Spending a week in Colombia, my first time in the beautiful country, was truly a whirlwind with multiple purposes. I skirted the countryside, starting in the town of Gigante in the department of Huila, then passing through Guadalupe, Pitalito, La Plata, and ending in Tambo and Timbio, both in the department of Cauca.
The first goal was to deliver results from the survey on microlots that 122 producers in three states participated in during January and February of 2013. Not only were results delivered, but together we dug deeper to uncover greater meaning in some of the results and continue adjusting research questions as well as the greater research purpose. All told I was able to speak with 101 of the 122 participants in a series of 5 meetings in 5 separate towns. As Nelson Ramirez, Virmax’s Director of technical training who accompanied me the first three days, said, “This is a marathon!” The majority of the survey respondents are not ones from whom Counter Culture purchases coffee. However, seeing the overlap in their responses to the survey will only aid us in understanding our supply chain in addition to the overarching situation facing high quality producers in Colombia.
Part two contains reflections that bring together analysis on this segment of the research. Some of their reactions were more surpising than others. Perhaps most surprising to me was their enthusiasm that they would indeed love to participate in a similar study in the future – they are honored that someone down the supply chain values their day-to-day experience enough to ask detailed questions. In addition, I loved hearing what else they thought would be important to study pertaining to the cultivation of specialty coffee. I am sitting on a ton of information – if anyone is looking for a research project, holler!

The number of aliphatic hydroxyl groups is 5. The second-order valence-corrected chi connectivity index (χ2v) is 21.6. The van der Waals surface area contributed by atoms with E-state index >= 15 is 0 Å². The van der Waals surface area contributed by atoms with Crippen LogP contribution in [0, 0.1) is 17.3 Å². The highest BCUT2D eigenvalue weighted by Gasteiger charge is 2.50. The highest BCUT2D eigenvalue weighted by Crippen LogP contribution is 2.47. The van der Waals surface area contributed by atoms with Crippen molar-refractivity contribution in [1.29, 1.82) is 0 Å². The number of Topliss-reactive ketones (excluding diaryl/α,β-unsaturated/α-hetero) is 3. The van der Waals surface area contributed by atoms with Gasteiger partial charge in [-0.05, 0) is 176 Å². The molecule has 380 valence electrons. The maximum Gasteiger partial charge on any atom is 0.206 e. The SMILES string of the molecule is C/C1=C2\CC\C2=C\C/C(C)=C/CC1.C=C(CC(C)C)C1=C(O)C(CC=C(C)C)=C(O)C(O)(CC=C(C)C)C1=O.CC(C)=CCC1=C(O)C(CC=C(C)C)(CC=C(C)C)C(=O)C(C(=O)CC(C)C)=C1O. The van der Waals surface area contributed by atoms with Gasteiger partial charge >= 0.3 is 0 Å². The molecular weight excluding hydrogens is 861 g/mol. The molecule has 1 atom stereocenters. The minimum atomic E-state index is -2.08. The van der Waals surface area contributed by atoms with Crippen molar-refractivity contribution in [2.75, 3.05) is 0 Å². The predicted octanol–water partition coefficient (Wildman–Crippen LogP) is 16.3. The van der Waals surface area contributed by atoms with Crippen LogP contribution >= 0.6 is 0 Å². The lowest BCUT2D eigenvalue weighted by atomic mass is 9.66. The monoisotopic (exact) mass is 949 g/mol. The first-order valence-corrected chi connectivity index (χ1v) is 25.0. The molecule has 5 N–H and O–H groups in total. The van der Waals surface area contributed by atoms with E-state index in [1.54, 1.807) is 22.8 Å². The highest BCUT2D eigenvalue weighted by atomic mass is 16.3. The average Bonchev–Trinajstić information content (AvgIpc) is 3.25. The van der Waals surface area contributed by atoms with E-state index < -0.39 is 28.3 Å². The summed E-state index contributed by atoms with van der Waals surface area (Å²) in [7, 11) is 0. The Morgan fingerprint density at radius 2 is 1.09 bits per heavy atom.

The second goal was to spend time with our old friends at Organica, purveyors of La Golondrina coffee. This group is one that has truly ridden the waves of hard times, under the strong leadership of Nelson Melo, and continues to prove themselves as fighters and committed to specialty coffee. Not only did I share the survey results with them but we shared meals, sat in on a board of director’s meeting, and, of course, visited producer’s on their farms.
Lastly, Nelson Melo has been building a relationship with a nearby cooperative over the last three years. He was eager to have Counter Culture make the acquaintance of Federación Campesina de Cauca.
The trip was incredibly full in more ways than one and I am excited to share some of that with you here.
What follows are some of the overarching themes uncovered by the five meetings held in Gigante, Guadalupe, Pitalito, La Plata, and Tambo.
Over the course of these meetings I delivered results from the survey on microlots that 122 producers participated in during January and February of 2013. Not only were results delivered, but together we dug deeper to uncover greater meaning in some of the results and to continue adjusting research questions – as well as the greater research purpose. All told, I was able to speak with 101 of the 122 participants.
After sharing the research, each group responded to the following questions:
- Why did producers invest such a large amount of their premium money into fertilizer?
- Why did producers choose to renovate with variety Colombia more frequently than other varieties?
- How are producers overcoming current challenges in producing specialty coffee?
- What are they doing on their farms for this harvest that are practices they think will lead to higher quality?
- How was the process of being interviewed? And of receiving the results of the study in this way?
- If you could study anything else in regard to the production of specialty coffee, what would you want to study?
I hope you'll enjoy some of their answers as much as I did.
Thanks for the photos, courtesy of Alejandro Cadena and Nelson Ramirez.